Standing on principles shaped at HLS, Steven Goldberg ’72 wins a landmark ruling

Steven Goldberg ’72 has never been afraid to challenge authority. From protesting the Vietnam War while a student at Harvard Law School to representing a National Guardsman in a suit against the involuntary extension of his enlistment, the Portland, Ore., attorney has sought to check misuse of power and to support those affected by it. That was his goal in a case involving one of the most controversial initiatives surrounding the War on Terror, which for him exemplifies overreach at the highest level of government.

Since 2006, Goldberg has served as one of the attorneys representing Al Haramain, a now defunct Islamic charity with an American branch in Oregon, and two of its American lawyers, in a case alleging that the Bush administration illegally wiretapped the plaintiffs after suspecting the organization of terrorist ties. The basis for the suit emerged only after the government inadvertently sent another attorney representing Al Haramain a document—reportedly a log of calls—that pointed to the apparent surveillance. That document—and arguments surrounding its use—led to a complex and long-running case involving state secrets and the president’s ability to circumvent Congress, which culminated in a federal judge ruling on March 31 that the surveillance was unlawful under the Foreign Intelligence Surveillance Act.

“We never understood how unbelievable this case would be in terms of the novelty of the issues and the amount of time it would take to work on the case,” Goldberg says. “But at the same time, it’s the most challenging, exciting thing I’ve ever done in my legal career.”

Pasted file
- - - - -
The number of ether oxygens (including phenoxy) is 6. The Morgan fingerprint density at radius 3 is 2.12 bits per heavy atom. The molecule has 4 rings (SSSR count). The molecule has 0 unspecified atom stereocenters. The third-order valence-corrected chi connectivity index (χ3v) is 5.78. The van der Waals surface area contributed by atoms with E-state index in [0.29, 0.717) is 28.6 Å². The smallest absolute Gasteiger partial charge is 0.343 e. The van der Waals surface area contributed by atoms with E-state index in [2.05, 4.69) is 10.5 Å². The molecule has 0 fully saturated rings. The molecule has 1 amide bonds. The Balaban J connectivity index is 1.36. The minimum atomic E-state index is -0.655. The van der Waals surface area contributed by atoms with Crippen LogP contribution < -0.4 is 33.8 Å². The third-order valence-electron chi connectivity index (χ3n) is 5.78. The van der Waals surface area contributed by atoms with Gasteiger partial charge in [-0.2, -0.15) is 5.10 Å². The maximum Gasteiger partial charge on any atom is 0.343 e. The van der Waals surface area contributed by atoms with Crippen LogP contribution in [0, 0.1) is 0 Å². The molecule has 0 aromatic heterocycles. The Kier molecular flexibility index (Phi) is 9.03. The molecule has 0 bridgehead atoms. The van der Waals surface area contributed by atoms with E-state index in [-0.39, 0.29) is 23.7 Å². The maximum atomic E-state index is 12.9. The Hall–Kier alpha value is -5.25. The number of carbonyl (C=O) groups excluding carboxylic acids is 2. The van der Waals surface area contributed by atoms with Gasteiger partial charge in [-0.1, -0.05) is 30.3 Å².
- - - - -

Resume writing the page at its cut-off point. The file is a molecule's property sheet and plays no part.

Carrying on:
Attorneys who viewed the document in 2004 in fact did not understand what it signified until December 2005, when The New York Times reported on a warrantless wiretapping program that President Bush had secretly authorized after the 9/11 terrorist attacks. Until then, Goldberg says, they assumed that the surveillance had been authorized through a warrant under FISA. Soon after the attorneys filed the suit, the Department of Justice sought to remove consideration of the document and dismiss the case itself using the state-secrets privilege. “When the state-secrets privilege is asserted as a defense, it’s extremely difficult to argue against it,” says Goldberg.

Ultimately, he and the legal team were able to establish standing to sue the government over warrantless wiretapping—they are the first litigants to do so—by citing evidence other than the document’s contents (which he is not allowed to disclose), including a speech by an FBI official acknowledging that the charity had been surveilled. The attorneys representing the charity operated under the assumption that they too were being surveilled, according to Goldberg, and tried to discuss critical legal strategies only in person.

Goldberg expects that the government will appeal the judge’s decision, which provides for yet-to-be-determined compensatory damages. He notes that the Obama administration has contested the case just as vigorously as the Bush administration, which initiated the program.

“The core issue of how easily a president can disregard Congress is still very critical and needs to be resolved,” he says.

He became connected to the case through his work with the National Lawyers Guild, a progressive legal organization that he has been involved with since law school. As a student, Goldberg got a project funded for law students to counsel soldiers on issues such as filing for conscientious objector status, and he worked for a welfare rights organization. Later he became partner in the Portland firm Goldberg, Mechanic, Stuart & Gibson, concentrating on labor law and civil rights, and a few years ago he launched a solo practice.

Having his own practice gives him the flexibility, he says, to devote the substantial time necessary to cases like Al Haramain’s. Nearly 40 years after graduating from law school, he remains influenced by the protests of his youth, still driven by a commitment to fight for the principles he believes in.

“When I was in law school, the times were infected in a positive way by challenges to government both domestically and internationally,” Goldberg says.

“I don’t think I’ve ever forgotten those lessons. It’s kind of determined how I’d lead my life and pursue my legal career.”